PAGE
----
Astellas Pharma has licensed exclusive worldwide rights to research, develop, manufacture, and commercialize next-generation DNA vaccines for human allergic diseases based on Immunomic Therapeutics’ LAMP-vax technology platform, the companies said today.

The deal will generate at least $300 million upfront for Immunomic, which will also be entitled to receive 10% royalties on net sales of potential products.

Those products include the vaccine candidate ARA-LAMP-vax for the treatment or prevention of peanut allergy, as well as other research-stage programs for food or environmental allergies, Astellas and Immunomic said.

ARA-LAMP-vax has been developed based on the LAMP-vax platform licensed by Immunomic from Johns Hopkins University. ARA-LAMP-vax is made up of one DNA plasmid encoding the major peanut allergens, encoded as fusion proteins with LAMP for the conversion of the immune system response from a type 2 helper T cell/ immunoglobulin E allergen response to a type 1 helper T cell / immunoglobulin G antigen response, with simultaneous elimination of allergy symptoms.

The LAMP-vax platform is designed to enhance the effectiveness of DNA vaccines by stimulating an immune response against a particular protein, injecting the DNA encoding the protein rather than the protein itself. The companies reason that the platform could potentially enable effective vaccinations for a wide spectrum of diseases.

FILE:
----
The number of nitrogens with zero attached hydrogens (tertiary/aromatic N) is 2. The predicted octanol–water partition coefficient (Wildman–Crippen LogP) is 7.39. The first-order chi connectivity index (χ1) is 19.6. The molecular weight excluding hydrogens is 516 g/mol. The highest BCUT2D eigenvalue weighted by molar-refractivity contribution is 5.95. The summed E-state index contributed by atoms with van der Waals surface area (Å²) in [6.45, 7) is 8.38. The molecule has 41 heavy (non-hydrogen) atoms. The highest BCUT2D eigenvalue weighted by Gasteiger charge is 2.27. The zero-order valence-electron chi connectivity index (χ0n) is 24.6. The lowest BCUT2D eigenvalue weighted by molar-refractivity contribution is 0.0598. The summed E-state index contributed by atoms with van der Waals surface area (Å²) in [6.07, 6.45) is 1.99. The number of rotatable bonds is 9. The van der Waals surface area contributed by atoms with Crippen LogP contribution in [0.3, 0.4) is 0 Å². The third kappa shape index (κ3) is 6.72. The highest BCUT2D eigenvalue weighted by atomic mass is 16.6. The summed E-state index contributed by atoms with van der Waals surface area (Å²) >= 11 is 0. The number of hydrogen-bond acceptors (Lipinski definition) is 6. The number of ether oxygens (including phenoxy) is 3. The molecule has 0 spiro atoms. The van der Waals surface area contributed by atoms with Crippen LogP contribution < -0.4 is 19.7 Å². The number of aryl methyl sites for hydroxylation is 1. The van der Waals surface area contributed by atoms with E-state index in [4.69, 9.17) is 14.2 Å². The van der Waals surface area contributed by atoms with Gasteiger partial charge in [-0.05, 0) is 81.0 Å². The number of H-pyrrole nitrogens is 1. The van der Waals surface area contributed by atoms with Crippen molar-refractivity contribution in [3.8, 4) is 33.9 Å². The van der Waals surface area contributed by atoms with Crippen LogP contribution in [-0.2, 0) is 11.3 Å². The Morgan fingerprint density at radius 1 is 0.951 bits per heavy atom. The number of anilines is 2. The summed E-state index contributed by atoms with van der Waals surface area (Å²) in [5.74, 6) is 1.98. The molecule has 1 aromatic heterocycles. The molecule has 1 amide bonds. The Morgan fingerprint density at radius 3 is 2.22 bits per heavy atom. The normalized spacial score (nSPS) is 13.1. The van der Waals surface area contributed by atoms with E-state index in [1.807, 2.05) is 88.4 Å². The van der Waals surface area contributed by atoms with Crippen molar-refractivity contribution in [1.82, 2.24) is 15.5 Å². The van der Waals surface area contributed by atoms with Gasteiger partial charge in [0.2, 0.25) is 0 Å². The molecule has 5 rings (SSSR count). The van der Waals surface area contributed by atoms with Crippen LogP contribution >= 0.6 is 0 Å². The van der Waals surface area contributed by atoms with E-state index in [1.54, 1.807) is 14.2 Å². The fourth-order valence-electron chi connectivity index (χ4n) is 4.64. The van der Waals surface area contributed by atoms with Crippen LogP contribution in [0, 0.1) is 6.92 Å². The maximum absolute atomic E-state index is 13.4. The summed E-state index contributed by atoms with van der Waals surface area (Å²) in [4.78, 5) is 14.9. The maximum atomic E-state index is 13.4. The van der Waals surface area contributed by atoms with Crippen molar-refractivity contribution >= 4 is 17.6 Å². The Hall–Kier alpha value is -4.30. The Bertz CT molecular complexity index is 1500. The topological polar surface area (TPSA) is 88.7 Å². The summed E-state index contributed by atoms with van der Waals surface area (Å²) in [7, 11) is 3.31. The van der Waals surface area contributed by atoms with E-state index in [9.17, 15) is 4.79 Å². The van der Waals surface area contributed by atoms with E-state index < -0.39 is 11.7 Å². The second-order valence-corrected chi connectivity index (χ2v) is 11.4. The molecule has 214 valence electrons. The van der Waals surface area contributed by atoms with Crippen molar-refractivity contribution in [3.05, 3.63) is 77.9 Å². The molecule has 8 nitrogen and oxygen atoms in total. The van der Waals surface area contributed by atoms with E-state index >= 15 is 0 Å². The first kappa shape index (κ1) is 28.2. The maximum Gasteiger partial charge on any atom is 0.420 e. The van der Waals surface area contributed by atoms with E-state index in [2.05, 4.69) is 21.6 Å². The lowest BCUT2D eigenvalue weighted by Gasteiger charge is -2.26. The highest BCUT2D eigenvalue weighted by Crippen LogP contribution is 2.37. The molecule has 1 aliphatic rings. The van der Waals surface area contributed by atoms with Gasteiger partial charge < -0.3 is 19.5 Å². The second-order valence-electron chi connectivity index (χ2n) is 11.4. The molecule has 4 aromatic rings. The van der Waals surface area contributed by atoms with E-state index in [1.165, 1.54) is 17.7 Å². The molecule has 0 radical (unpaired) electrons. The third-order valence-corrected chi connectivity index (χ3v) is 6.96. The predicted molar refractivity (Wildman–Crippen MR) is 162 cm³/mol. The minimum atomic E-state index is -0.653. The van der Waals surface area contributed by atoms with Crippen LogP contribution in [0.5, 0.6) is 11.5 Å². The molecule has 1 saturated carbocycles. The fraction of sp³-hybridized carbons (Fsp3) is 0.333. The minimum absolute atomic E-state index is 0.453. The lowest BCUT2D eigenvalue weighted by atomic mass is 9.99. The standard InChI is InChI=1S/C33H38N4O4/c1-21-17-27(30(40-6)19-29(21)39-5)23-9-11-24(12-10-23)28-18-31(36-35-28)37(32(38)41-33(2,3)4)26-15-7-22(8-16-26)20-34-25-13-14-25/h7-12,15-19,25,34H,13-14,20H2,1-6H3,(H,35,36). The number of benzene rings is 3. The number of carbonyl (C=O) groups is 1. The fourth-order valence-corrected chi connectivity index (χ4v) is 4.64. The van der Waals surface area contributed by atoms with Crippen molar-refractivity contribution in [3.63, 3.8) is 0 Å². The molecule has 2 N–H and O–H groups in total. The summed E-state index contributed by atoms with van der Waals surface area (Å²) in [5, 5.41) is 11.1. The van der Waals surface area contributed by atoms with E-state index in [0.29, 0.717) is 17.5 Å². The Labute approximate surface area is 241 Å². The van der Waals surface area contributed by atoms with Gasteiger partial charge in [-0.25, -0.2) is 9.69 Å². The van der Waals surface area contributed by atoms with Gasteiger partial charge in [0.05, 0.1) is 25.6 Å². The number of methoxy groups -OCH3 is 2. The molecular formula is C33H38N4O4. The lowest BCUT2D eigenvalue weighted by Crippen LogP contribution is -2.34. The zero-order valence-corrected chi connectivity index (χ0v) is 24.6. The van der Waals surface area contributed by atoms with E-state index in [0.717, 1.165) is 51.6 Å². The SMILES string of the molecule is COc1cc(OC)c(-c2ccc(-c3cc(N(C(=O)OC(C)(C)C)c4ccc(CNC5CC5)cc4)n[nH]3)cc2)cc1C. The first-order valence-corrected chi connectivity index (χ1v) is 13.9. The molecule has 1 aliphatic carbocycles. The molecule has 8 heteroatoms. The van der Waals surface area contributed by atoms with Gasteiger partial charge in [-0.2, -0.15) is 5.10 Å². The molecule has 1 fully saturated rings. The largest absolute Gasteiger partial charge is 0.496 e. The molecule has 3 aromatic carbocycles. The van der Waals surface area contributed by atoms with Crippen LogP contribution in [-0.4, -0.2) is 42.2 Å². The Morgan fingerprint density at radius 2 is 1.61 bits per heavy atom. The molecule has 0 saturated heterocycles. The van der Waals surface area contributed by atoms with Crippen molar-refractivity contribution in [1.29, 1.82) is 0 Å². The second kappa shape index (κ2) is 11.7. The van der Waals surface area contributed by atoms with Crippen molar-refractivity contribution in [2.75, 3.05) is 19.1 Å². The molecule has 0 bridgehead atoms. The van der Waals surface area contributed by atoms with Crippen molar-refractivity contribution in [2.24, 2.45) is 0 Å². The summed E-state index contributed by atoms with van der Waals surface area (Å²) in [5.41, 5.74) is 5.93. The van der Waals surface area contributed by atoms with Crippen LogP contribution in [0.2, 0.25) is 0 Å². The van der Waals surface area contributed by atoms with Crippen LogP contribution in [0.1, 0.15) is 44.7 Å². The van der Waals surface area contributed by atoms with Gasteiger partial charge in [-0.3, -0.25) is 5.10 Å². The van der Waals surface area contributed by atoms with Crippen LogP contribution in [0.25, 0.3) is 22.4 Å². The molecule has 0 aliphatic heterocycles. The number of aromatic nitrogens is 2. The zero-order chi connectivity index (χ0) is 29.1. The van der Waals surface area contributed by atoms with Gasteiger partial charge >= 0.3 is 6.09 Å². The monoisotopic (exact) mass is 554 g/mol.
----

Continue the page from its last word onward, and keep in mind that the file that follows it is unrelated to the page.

The companies are studying indications for the LAMP-vax vaccines beyond allergies.

“With this new partnership, Astellas can explore the LAMP-vax platform for allergic disease, while we continue applications in other areas, like cancer immunotherapy,” Immunomic Founder and CEO William Hearl, Ph.D., said in a statement.

Immunomic also wants to develop products for infectious disease and animal health.

LAMP-vax differs from conventional DNA vaccines by including a short DNA sequence encoding the Lysosomal Associated Membrane Protein or LAMP.  This allows DNA vaccines developed based on the LAMP-vax platform to utilize the body's natural biochemistry to develop a more complete immune response compared to the conventional DNA vaccines, according to the companies.

While conventional DNA vaccines primarily elicit a cytotoxic T cell immune response, vaccines developed using LAMP-vax initiate a more complete immune response, including antibody production, cytokine release and critical immunological memory, Astellas and Immunomic said.

The collaboration builds on a January agreement giving Astellas exclusive licensing rights for Japan to ASP4070™ (formerly JRC2-LAMP-vax), a vaccine candidate designed to treat rhino-conjunctivitis induced by Japanese red cedar pollen. Astellas launched a Phase I trial of ASP4070 earlier this year in Japan.

According to Immunomic, ASP4070 is the first immunotherapy to treat the allergy that does not expose the patient to the free allergen. ASP4070 is expected to require only four shots, rather than the 100 or more often required for traditional, extract-based immunotherapy.

Astellas agreed to pay Immunomic $15 million upon execution of the agreement, plus up to $55 million in development and regulatory milestone and technology transfer payments, as well as tiered double-digit royalties on net sales of the product.

Astellas also agreed to fund clinical trial development costs and supporting development expenses for Japan—while receiving from Immunomic an exclusive option to negotiate a license for additional LAMP-vax DNA vaccines to treat allergy indications other than Japanese red cedar pollinosis in Japan.

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